Cooperative action in Paraguay


As the Bolivian Army continues its efforts, the Paraguayan Armed Forces are working as part of a national campaign to fight dengue and chikungunya in their country.

“The Armed Forces are present wherever we are needed, all the more so when it involves a question of the public’s health,” said Military Forces social communications director Colonel Jorge Mieres.

To that end, 200 service members are working in different cities in the department of Central, where the largest number of larval infestations have been found. Their work primarily involves cleaning empty yards where mosquito eggs and larvae have been found, for example by destroying old tires and buckets that might contain water where the larvae can hatch. They’ve also focused these efforts in schools, hospitals, health centers, public transportation terminals, workshops, cemeteries, jails, plazas, sports clubs and spas – all priorities for stopping the spread of disease.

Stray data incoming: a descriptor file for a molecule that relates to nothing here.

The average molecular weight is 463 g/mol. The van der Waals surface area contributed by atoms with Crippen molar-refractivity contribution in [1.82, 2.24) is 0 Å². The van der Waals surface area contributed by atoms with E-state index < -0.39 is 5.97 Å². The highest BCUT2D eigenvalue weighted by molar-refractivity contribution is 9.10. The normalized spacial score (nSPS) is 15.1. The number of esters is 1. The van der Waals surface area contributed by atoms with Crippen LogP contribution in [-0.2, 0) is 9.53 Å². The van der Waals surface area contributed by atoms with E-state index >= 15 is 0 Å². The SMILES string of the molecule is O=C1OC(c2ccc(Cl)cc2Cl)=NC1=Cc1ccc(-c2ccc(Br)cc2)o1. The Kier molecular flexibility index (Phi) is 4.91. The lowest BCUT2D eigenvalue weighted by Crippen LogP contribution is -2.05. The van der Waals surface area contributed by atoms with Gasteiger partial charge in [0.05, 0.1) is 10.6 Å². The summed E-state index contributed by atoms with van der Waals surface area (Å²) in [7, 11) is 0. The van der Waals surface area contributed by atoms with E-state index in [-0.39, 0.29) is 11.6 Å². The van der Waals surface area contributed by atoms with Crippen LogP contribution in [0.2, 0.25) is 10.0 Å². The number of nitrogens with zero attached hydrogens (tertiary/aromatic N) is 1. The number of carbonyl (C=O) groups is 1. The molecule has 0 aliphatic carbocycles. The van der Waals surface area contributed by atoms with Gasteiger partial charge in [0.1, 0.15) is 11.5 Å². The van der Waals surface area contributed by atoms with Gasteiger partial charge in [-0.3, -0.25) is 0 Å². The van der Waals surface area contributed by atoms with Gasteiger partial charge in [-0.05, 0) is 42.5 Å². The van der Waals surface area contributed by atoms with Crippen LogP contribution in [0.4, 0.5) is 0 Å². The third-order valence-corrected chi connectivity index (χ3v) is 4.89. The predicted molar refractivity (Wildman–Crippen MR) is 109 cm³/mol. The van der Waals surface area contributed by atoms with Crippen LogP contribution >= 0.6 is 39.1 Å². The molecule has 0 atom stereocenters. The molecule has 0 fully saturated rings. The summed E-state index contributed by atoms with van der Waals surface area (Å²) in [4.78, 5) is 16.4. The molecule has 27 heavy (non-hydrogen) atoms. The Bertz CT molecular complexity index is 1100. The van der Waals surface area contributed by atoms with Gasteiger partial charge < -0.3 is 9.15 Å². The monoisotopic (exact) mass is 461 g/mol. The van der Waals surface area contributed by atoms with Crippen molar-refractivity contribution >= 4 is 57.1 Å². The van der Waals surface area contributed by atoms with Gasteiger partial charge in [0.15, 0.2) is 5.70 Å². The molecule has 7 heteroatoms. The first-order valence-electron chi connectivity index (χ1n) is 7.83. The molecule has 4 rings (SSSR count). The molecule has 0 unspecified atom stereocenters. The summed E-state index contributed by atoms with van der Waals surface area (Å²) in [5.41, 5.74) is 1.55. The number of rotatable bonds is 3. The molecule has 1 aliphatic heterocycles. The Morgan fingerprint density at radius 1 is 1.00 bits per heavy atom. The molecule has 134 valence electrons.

“Also, with the individuals’ permission, we can enter houses to check for possible larvae and help in cleaning and destroying disease vectors.”

This effort has been coordinated by Paraguay’s National Malaria Eradication Services (SENEPA), in cooperation with the Ministry of Public Health and Social Welfare.

“Even working under the coordination of other institutions, the important thing is to work together for the well-being of all Paraguayans no matter who they are.”